The players now drive directly out the out of bounds line. A sizeable carry is required to actually cross the stakes line, but downwind it’s very doable. To get a good look at the 42-pace deep green, players will want to see it and can only do so from the left side of the fairway.
Lay up right and the view is poor or completely obstructed. At 474 yards it’s a beast into the wind, but a case could be made that down wind breezes from the north make it play almost as tough.
As for the OB, it almost assuredly takes away aggressiveness unless a left-to-right wind is blowing. Expect to see plenty of three-woods here and irons with any helping wind. In other words, the risk/reward qualities may be nullified.
One final note: Luke Kerr-Dineen points out for Golf.com how we might see some intentional plays off of the grandstands. Grandstanding!
Golfweek’s Eamon Lynch helps the rest of us better understand Ireland, Nortrhern Ireland and The Troubles as we approach the first Open here since 1951.
Even in the darkest of days — and there were many, still etched on the faces of older spectators at Royal Portrush this week — the perception distorted the reality. For much of my childhood, the annual death toll from the conflict hovered around 100, a figure described with callous indifference by one British government official as “an acceptable level of violence.”
One hundred souls. That’s about two days worth of murders in the United States. The threat of violence was more pervasive than the violence itself, metastasizing into every aspect of everyday life. Even today, two decades after the Good Friday Agreement, Northern Ireland retains a slightly sinister air, its people still able to decipher clues about the beliefs of strangers from language or utterances that seem meaningless to the untrained ear.
The Max Faulkner story from 1951 is usually highlighted by his play on the 16th—now the 18th—and the miraculous he played from up against a barbed wire boundary fence. That is now gone and a small, grassy berm sits in its place with OB stakes atop.
Words that are music to any golf architect’s ear and likely to mean Tiger Woods will be a happy camper if he’s forced to push so many buttons.
Having walked a few holes with his practice pairing alongside Patrick Reed, Tiger was understandably jet-weary from an overnight flight and easing into the round Sunday, but by day’s end appeared to be striking the ball as well as he has lately, with only a couple of quack push-shots. But Tiger Woods otherwise seemed ready and willing to see what he could learn in three days about Royal Portrush, as Steve DiMeglio reports for Golfweek.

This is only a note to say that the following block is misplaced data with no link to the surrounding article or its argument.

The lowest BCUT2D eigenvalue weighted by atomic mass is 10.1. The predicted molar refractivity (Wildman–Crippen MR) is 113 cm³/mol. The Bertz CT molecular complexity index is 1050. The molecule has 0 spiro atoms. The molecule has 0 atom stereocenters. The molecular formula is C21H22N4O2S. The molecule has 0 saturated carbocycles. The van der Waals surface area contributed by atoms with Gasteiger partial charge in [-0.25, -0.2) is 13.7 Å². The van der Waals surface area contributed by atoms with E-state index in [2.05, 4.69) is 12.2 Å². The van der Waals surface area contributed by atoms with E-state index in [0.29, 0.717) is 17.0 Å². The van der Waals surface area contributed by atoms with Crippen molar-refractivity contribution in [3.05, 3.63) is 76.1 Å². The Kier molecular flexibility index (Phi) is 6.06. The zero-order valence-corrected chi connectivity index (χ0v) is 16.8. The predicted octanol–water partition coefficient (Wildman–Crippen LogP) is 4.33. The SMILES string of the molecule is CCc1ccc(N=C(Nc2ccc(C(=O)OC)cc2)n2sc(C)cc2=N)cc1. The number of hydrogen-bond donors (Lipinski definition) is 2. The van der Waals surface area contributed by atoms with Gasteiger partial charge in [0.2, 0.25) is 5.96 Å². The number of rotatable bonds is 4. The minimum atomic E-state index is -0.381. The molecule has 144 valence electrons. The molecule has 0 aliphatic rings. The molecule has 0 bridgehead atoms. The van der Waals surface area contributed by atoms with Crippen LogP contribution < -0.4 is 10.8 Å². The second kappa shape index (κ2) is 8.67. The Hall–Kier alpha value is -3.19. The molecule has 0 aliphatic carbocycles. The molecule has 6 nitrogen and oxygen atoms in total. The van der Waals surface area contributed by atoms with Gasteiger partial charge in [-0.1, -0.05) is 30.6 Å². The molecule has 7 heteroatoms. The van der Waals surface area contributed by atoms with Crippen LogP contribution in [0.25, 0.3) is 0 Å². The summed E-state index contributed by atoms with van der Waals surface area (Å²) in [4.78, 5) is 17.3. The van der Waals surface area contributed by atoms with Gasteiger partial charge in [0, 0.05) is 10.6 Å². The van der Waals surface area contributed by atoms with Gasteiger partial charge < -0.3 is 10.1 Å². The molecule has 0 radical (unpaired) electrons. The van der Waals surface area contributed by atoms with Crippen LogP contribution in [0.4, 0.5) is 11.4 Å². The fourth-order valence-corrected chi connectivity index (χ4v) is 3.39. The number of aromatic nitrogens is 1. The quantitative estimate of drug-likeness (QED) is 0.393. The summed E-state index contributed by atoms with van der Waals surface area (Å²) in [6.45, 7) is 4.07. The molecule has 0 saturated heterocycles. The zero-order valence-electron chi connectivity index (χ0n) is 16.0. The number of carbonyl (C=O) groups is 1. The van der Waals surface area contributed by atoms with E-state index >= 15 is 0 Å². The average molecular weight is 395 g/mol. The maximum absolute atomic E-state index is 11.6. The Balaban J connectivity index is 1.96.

Tiger’s attitude toward the course is a good starting place:
“A lot of movement,” Woods said of his initial reaction of the course hard by the North Atlantic in the northern-most tip of the country. “A lot of decisions off the tees, with all the angles. Now, with the wind switching coming out of the south in the future, a lot of these shots we hit today are useless. So we’re trying to figure out what lines to take on and what lines not to take on. And these green complexes are so complicated, you have to miss in the right spot.”
Putting the “funny Phireside” chats on hold, going on a retreat and living off water and a special coffee blend—really all the same things Willie Park Jr. did before the 1878 Open—Phil Mickelson has posted this missive from the hills above Royal Portrush. One thing he did not do: get a haircut.
The par-4 15th begins a home stretch that could play very different from day to day all depending on wind. Downwind, the 15th and 17th will play very short, but into the breeze those two will become more challenging while the 16th and 18th might be neutral for the world’s best.
The flyover of the 418-yard 15th does not capture the difficulty of land forms here or the exposure of the green, but does give you an idea that another right-to-left shaped tee shot seems in order.
Calamity in all its glory, at 236 yards, is a stunning-looking par-3 though I don’t know how much the 75-foot falloff will come into play for the world’s best golfers.
One player who immediately comes to mind reading the Forecaddie’s first look assessment of Royal Portrush is Adam Scott.
Ballstrikers course, mostly quiet greens and a real examination of all shot shapes. Throw in how few players know the course and his six-day deep dive into the 2019 Open venue makes him a very attractive 30-1 shot.
From Doug Ferguson’s AP story, that includes Darren Clarke’s (slightly predictable) suggestion for Scott to sample local whiskey.
“I was a bit surprised, my first look, at how demanding a golf course it is,” Scott said. “Sometimes on a links you can get away with wide shots. Here, you don’t. It’s so penal off the tee, no matter what you hit. If you start spraying it, there’s going to be reloading a lot. If the wind doesn’t blow, there will be less of that. It is a very, very strong golf course.”
The punters have Rory McIlroy at 8-1 or so, the only single-digit price on the current OddsChecker board totaling all of the UK betting houses.
And while he wasn’t ashamed of his 67-67-68-69, the pushover that Renaissance Club proved wasn’t quite the exacting links test some might have wanted. Though McIlroy says he just wanted “a scorecard in his hand” and while it was unsaid, he surely wanted to arrive at Portrush late enough to cut down on the amount of “Rory” screams he will hear all week (with the best intent of course).
From Alistair Tait’s Golfweek report:
“All I wanted to do was get a scorecard in my hand,” McIlroy said. “Doesn’t matter if the winning score is 20 under or 10 under or whatever. I just wanted to play four rounds of competitive golf. I’m going to do that this week and at least have a better idea of where my game is at heading into next week, instead of having a few weeks off and trying to figure it out once I get there.
There isn’t much mystery to the 191-yard par-3 13th at Royal Portrush (view flyover here). It’s the most heavily-bunkered green here and features some nice wings for hole locations—at least they are nice if you aren’t trying to play to them in The Open.
The 470-yard 14th plays back toward the sea, with a fairway filled with bumps and pits to make it one of the most challenging tee shots on the course. Another elevated green awaits, with a steep fall-off left and a slight swale right.
Carve out a few minutes to read John Fischer’s look back at Max Faulkner and the 1951 Open win at Royal Portrush. Fischer covers so much of note about a fascinating character from the past who was rightlyfully remembered as an eccentric who lived an extraordinary existence.